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Researchers find common measures of immune status, inflammation can predict mortality

December 02, 2019

CLEVELAND - December 2, 2019 - A new collaborative study led by Cleveland Clinic and University Hospitals has found that commonly used clinical indicators of immune status and inflammation can predict mortality in the general population.

Published in JAMA Network Open, the study showed that lymphopenia (a condition characterized by low levels of a specific type of white blood cell, called lymphocytes) is associated with death due to heart disease, cancer and respiratory infections, including influenza and pneumonia. This relationship between lymphocyte levels and mortality was observed independent of age, other blood-based immune markers and clinical risk factors.

The research team was led by David Zidar, M.D., Ph.D., an interventional cardiologist and immunologist at UH Cleveland Medical Center and the Louis Stokes Cleveland Veteran Affairs Medical Center and Assistant Professor of Medicine at Case Western Reserve University School of Medicine, and Jarrod Dalton, Ph.D., epidemiologist in Cleveland Clinic's Lerner Research Institute.

"Scientists have gone to great lengths and expense to develop novel biomarkers to identify people at the highest risk for death and disease," said Dalton, senior author on the study. "Here we have taken a more pragmatic approach - investigating the predictive power of components of a patient's white blood cell count, which is collected as part of routine blood work during standard health exams. The complete blood count test is convenient, inexpensive and, as our findings suggest, may be used to help physicians screen for and prevent disease and disease-related mortality."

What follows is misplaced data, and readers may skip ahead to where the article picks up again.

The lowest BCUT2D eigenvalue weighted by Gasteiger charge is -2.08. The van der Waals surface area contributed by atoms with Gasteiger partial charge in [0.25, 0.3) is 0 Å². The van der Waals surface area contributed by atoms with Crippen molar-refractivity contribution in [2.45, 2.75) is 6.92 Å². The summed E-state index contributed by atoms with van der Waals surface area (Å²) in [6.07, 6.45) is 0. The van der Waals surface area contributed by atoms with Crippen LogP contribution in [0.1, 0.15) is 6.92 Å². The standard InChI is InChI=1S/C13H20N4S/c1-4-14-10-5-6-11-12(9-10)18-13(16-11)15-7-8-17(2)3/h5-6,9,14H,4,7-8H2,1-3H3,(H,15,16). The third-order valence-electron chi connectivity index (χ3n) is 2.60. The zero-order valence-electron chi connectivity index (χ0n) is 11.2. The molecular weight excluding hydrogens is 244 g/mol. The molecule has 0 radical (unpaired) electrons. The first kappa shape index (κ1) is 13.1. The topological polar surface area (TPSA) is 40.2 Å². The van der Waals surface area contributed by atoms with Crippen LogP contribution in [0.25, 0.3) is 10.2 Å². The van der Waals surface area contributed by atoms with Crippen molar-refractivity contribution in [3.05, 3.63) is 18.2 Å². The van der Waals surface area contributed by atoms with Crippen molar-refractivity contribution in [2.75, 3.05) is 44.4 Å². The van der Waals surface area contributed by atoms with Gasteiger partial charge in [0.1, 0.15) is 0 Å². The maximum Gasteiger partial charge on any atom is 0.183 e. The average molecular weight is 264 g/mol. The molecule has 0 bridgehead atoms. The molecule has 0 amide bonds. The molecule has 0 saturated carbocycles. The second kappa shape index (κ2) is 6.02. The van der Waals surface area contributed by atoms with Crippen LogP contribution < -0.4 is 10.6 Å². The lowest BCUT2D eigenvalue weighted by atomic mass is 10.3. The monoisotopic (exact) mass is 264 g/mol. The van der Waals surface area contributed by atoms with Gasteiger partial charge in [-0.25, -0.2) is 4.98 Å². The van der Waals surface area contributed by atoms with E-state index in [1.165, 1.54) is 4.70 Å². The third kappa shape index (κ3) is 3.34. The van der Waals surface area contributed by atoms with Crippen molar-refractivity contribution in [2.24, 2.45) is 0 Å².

In this study, the team analyzed data from more than 31,000 participants who were followed over the course of 12 years as part of the National Health and Examination Survey (NHANES). NHANES is a program of the National Center for Health Statistics, part of the Centers for Disease Control and Prevention. Study participants were representative of the general United States adult population.

While the association between lymphopenia and reduced survival was observed independent of age and traditional clinical risk factors, the strength of the association increased when low lymphocyte levels presented in combination with other blood abnormalities, including elevated red blood cell distribution width (a measure of the body's ability to generate and maintain a healthy population of red blood cells) and levels of C-reactive protein (an indicator of inflammation).

Applied in practice, the study's findings suggest, for example, that a 65-year old with a high-risk profile based on these three immune indicators - lymphocyte count, red blood cell distribution width and C-reactive protein levels - is actually at greater mortality risk than someone who is a decade older and has a low-risk profile.

"With additional research, we will soon begin to understand the biologic processes that link these markers to disease, a critical step in the search for therapeutic targets," said Sadeer Al-Kindi, M.D., a cardiologist at University Hospitals, clinical instructor at Case Western Reserve University School of Medicine and co-author on the study. "More immediately, we can certainly design systems that allow physicians to use pragmatic immune status indicators to ensure that the 10-20% of the general population at highest risk for mortality do not fall through the cracks of routine preventive care and early detection services."
-end-